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pieces without end. Not to speak with They supply thousands of readers with statistical exactness, we may say that in a philosophy of life, and are at this moEngland these works have been read by ment almost the only form of poetry everybody without distinction of age or which is really popular. Time was, when rank. In America he is fully as popular seriously disposed people would have as he is here; his career has been followed nothing to do with them. The model in Germany with the patient insight governess of that period always locked which distinguishes the Teutonic mind; them up: the wicked pupil always read and he is read (whether understood or them. The current of opinion now sets not) in France. If, like Mr. Putnam in an exactly opposite direction. The Sinif, he “ aspirates for fame," bis aspi- novelist has taken rank as a recognized rations must have been realized to their public instructor. Important questions utmost extent.
of social policy, law reform, the latest Nor is Mr. Dickens unworthy of this invention, the most recent heresy, are great popularity. His genius is entirely formally discussed in his pages, in the original. It is scarcely an exaggeration most attractive manner too, with a maxto say that the light literature of the pres- imum of argument and a minimum of ent generation has been created and facts. monked under the influence of his style. This change is in a great measure owPickwick has been to us very much what ing to Mr. Dickens himself. In order to the Rape of the Lock was to the poets understand how it was brought about it of the last century. It has revolution is necessary to glance slightly at the litized comic writing, and introduced a new erary history of the generation precedstandard of humor.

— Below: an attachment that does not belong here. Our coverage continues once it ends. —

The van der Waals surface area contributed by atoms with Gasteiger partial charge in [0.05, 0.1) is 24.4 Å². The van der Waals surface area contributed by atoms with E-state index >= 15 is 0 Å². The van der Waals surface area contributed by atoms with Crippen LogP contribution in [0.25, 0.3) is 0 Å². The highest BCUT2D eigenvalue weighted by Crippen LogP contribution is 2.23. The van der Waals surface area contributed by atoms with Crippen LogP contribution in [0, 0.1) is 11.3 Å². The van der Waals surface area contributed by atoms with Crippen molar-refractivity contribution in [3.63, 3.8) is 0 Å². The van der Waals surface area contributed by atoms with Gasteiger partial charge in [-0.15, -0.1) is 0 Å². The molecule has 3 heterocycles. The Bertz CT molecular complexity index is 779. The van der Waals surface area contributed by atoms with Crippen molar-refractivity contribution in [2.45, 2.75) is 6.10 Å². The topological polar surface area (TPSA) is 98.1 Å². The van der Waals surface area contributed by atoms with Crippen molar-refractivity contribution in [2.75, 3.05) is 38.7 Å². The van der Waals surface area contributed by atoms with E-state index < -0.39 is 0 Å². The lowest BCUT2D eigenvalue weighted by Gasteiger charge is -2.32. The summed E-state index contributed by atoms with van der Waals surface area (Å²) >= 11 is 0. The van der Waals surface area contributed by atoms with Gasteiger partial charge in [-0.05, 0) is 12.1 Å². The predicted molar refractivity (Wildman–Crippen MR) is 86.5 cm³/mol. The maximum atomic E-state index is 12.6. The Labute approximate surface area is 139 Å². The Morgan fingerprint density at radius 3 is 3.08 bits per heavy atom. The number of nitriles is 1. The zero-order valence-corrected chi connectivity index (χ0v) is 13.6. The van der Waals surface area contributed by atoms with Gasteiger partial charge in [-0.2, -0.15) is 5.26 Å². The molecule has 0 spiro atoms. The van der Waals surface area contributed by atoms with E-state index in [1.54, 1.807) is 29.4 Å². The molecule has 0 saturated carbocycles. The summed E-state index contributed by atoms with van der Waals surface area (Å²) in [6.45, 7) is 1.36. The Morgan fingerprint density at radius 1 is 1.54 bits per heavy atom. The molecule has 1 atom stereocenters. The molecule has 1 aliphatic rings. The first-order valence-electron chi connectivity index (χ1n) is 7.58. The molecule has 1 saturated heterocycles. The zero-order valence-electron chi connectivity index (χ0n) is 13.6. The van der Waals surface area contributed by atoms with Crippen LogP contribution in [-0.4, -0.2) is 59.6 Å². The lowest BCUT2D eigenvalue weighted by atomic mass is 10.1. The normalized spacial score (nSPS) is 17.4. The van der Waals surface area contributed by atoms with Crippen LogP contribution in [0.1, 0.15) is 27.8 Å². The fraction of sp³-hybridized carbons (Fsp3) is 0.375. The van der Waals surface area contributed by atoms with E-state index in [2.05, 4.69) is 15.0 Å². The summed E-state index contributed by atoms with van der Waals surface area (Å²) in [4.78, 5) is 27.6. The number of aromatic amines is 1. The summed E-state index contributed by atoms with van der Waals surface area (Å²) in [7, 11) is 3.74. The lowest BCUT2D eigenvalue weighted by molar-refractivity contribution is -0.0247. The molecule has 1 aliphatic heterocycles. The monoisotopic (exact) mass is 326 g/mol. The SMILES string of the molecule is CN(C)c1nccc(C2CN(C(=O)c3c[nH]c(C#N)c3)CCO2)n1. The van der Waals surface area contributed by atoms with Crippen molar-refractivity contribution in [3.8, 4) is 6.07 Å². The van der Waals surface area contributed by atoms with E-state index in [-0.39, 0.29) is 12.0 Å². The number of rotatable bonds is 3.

ing his first appearance as an author.. Nor is it only or chiefly in the field of The century opened with but poor prosletters that the power of Mr. Dickens is pects for novel readers. It was a night felt. He has entered into our every-day between two days. Fielding and Smollife in a manner which no other living lett had ceased to write; Sir Walter author has done. Much of his phraseol- Scott had not yet written. The interogy has become common property. Al- val was feebly bridged over by writers lusions to his works and quotations from of little note, and the public (who were them are made by everybody, and in all determined to read novels) read novels places. If Sir Edward Bulwer had never of a degree of badness, more pretentious written a line there would be a blank on and more absurd than any that we shall our shelves, and perhaps in some of our find now-unless we expressly look for thoughts; but assuredly there would be them. The Minerva Press was in full no perceptible difference in our conversa- activity. We know what it means to tion. But take away Pickwick or Mar- say of a book that it reminds one of the tin Chuzzlerit, and the change would be productions of the Minerva Press. It is noticed any day in Cheapside.